Anonymous Giving as a Vice: An Application of Image Motivation


While some donors boast about their giving, others give anonymously. A novel feature of this paper is that anonymity is endogenously controlled by donors themselves, not exogenously controlled by fundraisers. Is anonymous giving really a virtue, as is generally recognised? Paradoxically, this paper proves that anonymity is a vice for fundraisers even if it is what donors desire. If many altruists (a good type) switch from known to anonymous giving, it relatively lowers the group reputation of known donors and enhances that of non-donors. These effects dilute the incentive for other individuals to become known donors, if they have psychological “image motivation”. I suggest a practical method to control the expected number of anonymous donors: fundraisers remove the “check boxes” from their web sites.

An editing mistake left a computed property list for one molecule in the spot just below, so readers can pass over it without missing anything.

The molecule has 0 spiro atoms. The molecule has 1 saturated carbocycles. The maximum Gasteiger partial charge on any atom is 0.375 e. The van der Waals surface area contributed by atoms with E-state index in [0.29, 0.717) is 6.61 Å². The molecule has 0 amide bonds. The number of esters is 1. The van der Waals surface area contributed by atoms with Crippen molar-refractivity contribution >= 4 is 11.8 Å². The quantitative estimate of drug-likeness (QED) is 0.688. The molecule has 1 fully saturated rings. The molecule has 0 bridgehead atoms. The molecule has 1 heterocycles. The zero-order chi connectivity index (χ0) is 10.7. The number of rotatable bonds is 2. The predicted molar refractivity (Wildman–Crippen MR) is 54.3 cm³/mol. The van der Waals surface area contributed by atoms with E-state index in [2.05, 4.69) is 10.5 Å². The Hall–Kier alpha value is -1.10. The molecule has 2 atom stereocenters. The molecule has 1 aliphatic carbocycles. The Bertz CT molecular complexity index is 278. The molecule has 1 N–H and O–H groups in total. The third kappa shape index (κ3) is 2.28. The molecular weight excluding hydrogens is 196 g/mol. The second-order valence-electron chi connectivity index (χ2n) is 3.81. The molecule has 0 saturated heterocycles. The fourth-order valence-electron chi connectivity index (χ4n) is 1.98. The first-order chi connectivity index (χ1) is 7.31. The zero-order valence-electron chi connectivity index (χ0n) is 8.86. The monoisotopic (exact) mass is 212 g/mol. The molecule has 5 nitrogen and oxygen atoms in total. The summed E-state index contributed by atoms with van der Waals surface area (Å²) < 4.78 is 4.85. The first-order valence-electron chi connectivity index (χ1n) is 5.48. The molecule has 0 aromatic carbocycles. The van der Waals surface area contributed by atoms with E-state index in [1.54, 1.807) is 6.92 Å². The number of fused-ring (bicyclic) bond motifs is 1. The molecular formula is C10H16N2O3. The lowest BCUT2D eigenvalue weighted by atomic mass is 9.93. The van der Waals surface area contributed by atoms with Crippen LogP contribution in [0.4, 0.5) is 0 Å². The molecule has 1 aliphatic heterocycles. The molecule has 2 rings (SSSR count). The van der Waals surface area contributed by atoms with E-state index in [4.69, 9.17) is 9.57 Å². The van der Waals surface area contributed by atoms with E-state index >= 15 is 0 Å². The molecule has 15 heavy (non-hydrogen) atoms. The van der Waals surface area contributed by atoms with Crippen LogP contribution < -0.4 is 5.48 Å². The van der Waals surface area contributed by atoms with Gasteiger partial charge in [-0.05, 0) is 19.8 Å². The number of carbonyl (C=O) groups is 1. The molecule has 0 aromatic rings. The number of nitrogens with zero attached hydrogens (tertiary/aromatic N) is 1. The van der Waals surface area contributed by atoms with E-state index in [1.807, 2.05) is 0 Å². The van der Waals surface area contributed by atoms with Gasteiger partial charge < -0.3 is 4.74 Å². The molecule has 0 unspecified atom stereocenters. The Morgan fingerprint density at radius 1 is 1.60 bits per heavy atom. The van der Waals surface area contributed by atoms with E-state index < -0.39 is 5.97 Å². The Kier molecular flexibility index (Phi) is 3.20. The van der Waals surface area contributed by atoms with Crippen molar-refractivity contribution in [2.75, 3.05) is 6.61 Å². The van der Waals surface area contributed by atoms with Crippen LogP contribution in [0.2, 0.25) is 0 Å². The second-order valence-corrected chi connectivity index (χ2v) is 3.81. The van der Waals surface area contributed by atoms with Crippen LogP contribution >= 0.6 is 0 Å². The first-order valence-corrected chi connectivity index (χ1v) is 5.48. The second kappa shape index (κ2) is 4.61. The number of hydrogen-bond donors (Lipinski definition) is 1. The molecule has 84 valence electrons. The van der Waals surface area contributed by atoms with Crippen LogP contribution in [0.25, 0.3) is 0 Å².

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M. Tamura, "Anonymous Giving as a Vice: An Application of Image Motivation," Theoretical Economics Letters, Vol. 2 No. 4, 2012, pp. 385-390. doi: 10.4236/tel.2012.24071.

Conflicts of Interest

The authors declare no conflicts of interest.


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